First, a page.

Denmark possesses few but valuable natural resources. It has a small quarrying and mining sector. The resources in existence in Denmark's underground include clay, gravel, oil, natural gas, limestone, and chalk. Danish companies, as well as global firms, are involved in the extraction of Denmark's natural resources.
Oil And Natural Gas
The discovery oil together with natural gas in the Danish territory of the North Sea was a huge relief for the country which had previously depended on imported petroleum. The local industry in collaboration with the state developed the oil and gas fields to commence major productions in 1984. By 1997, Denmark had achieved self-sufficiency in the two resources. The crude oil produced from the oil fields is estimated at 10 billion liters annually, which is enough since Denmark is a small State. Denmark can supply all the natural gas it requires, most of which is channeled towards heating homes and the production of heat and electricity. Esbjerg is the primary city for the oil and gas sector, and multiple firms such as ABB, COWI, and Maersk Oil have offshore-related operations in the city.
The term moler is a Danish word which refers to the unique diatomite only found in Denmark. Danish moler contains a high content of clay, and it is available in the northwestern region of Denmark. The clay content makes moler suitable for making insulation bricks. The moler's unique organic structure makes it ideal for the production of building bricks and insulation bricks for high-temperature industries. Few natural resources are similar to the Danish moler, and only the Russian diatomite comes remotely close in similarity.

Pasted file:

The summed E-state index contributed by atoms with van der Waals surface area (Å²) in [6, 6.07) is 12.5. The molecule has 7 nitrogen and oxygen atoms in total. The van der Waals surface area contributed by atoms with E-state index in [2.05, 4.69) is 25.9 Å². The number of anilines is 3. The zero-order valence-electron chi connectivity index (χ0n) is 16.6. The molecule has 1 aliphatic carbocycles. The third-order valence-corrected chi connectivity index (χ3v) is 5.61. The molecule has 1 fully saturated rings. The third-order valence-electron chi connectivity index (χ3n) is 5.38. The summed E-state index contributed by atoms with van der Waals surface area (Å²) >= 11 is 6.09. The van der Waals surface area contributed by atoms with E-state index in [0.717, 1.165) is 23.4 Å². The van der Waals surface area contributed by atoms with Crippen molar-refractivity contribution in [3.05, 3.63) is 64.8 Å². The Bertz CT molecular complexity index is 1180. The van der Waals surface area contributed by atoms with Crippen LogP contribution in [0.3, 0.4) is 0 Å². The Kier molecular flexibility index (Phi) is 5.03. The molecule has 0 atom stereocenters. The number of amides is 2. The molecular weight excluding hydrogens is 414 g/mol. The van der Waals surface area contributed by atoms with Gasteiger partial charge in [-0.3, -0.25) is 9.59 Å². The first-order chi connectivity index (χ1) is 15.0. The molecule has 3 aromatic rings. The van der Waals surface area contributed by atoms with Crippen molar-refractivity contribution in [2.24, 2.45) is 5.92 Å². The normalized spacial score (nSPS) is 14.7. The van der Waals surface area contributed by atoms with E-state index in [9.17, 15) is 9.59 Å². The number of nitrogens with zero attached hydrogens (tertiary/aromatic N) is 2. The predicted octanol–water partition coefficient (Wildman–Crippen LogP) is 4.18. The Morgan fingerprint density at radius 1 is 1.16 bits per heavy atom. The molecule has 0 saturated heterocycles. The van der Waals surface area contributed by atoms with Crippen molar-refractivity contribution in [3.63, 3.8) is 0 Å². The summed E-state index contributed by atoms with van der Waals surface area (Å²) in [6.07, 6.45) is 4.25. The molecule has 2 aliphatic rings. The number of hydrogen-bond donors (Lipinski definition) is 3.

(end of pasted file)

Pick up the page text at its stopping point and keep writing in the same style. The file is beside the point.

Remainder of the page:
Sand And Gravel
Denmark consumes vast quantities of gravel and sand in the construction of railways, buildings, roads, and numerous other structures. The nation has enormous amounts of the resources present in the sedimentary layers that were deposited in the Ice Age. The sand and gravel in Denmark not only meets its requirements but it is also exported to other Scandinavian nations and Germany.
Limestone, Chalk, And Clay
The extraction and use of clay and limestone have been carried out for centuries, and it continues in Denmark. There is a big quarry close to Fakse whose limestone deposits are extracted by Faxe Kalk. Clay and chalk are also in abundance in the country.
The salt exploited in Denmark currently is primarily used for health products. The island of Læsø was synonymous with salt production in the middle Ages. The final concentration, done in hundreds of salt kilns, used up large amounts of wood and it resulted in the extensive deforestation of the island prompting the ban of salt extraction. Today, the extraction is done on a small scale as a tourist attraction and an archaeological experiment.
Wind, Water, And Solar EnergyDenmark is one of the world's nations that are making significant strides in the addition of clean energy. In 2015, about 42% of the domestic electricity used in Denmark was wind generated. The country has been championing wind use, and it exports the Siemens and Vestas wind turbines. The country is also looking to solar and water energy to boost its use of green energy.